Brand executives claim it will be a “huge opportunity” to drive consumer growth in the region.
Looking to capitalise on the success of other Yum! brands in Europe, Taco Bell is looking to continue their aggressive expansion plans for the region by utilising food delivery for their tech-savvy customer base.
“I think it’s a global trend in Europe. That is a major focus and I think we can do it. We can offer something that nobody else is doing – the made to order ability that we have and how we combine unique experiences and innovative products,” Taco Bell’s new general manager for Europe Jorge Torres said in an exclusive interview with QSR Media.
Aside from providing easier access to food, Taco Bell says the youthful, social brand also made changes to their operating model – in terms of store formats and the customer experience.
“Taco Bell is an experience. It is a social experience and something that you want to share with your friends. Especially in markets that don’t know much about Mexican food, you want to show it off. Here, when you see our food, it’s Instagram-able,” Torres added.
“In the U.S., we’re predominantly a drive-thru model and in the U.K., we’re more of an in-line. Part of what made us successful this time around is that if you’re not familiar with Taco Bell or the Mexican category, you’re going to have a lot of questions about the food and what it looks like. Unlike in the US, we learned that people want to see what they’re ordering, and our European store format allows them to do that,” Taco bell international president Liz Williams added.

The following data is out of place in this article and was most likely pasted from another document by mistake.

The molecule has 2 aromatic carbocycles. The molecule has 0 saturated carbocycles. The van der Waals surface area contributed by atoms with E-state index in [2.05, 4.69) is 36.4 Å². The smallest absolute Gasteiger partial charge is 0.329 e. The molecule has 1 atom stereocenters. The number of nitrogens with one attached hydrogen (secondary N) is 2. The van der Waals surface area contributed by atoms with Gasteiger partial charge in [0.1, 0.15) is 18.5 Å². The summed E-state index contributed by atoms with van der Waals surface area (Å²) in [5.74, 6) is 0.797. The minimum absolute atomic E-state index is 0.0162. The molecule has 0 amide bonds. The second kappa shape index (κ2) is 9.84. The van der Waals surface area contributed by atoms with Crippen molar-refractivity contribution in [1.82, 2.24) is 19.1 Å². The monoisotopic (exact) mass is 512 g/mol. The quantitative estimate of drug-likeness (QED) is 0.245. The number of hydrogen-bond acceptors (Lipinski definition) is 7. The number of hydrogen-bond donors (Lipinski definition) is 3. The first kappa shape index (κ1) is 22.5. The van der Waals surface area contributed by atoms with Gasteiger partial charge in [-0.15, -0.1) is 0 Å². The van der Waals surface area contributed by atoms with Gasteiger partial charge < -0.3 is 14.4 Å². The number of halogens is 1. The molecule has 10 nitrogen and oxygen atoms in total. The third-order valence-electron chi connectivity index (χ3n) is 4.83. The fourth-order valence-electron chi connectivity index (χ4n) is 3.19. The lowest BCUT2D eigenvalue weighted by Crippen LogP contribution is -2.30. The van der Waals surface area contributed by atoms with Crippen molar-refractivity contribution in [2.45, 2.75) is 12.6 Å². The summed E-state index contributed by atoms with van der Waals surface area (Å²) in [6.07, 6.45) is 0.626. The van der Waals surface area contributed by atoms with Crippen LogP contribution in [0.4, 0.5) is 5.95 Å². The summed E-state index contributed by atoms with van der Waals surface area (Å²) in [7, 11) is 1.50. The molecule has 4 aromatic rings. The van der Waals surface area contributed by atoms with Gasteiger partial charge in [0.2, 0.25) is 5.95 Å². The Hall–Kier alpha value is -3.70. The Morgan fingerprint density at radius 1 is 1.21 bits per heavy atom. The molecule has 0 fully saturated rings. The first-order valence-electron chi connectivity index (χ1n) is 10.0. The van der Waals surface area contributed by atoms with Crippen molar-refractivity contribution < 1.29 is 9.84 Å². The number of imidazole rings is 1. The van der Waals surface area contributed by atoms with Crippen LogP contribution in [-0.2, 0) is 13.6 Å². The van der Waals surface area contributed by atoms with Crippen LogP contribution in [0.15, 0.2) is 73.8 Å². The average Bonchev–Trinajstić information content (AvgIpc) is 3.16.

Finding the right franchising partners
Taco Bell Europe, currently with 85 sites, is eyeing seven markets in the continent, including Cyprus, the UK, Finland, Iceland, the Netherlands, Romania and Russia. The brand is targeting 30 new restaurants in Europe this year including 20 in the UK, three in Finland, three in the Netherlands, three in Romania and one in Cyprus.
Torres says interest for franchise partners is surging but emphasizes that they are taking their time in finding the right partnerships to execute their plans properly.
“I always get a lot of calls from people who are interested in franchising, but it has to be manageable. We want to strengthen where we already have a footprint while expanding to new European markets. There are big markets out there that are very attractive, but we’re evaluating right now where we’re going with the supply chain setup. For growth, we’ve got to make sure the fundamentals are there. We are delivering the convenience and value, and the cult of Taco Bell. But we need to make sure we know how to commercialise regions appropriately, and ensure our supply chain can deliver on our plans”.
The brand is also looking to integrate their fan base in their marketing strategy. “The fan base is one of the biggest assets that we have. We’ll definitely be looking to activate that fan base and see how we can make them ambassadors.”
Taco Bell says the “sky is the limit” for expanding in Europe but admits location and rent cost are also playing a factor. “It’s a challenging time for everyone. We want to make sure the economics are working out for all. It’s a general take in the industry. We may feel slower, but it’s just because we're being careful. We want to make sure that this is a long-term success rather not just a one shot growth,” Torres said.
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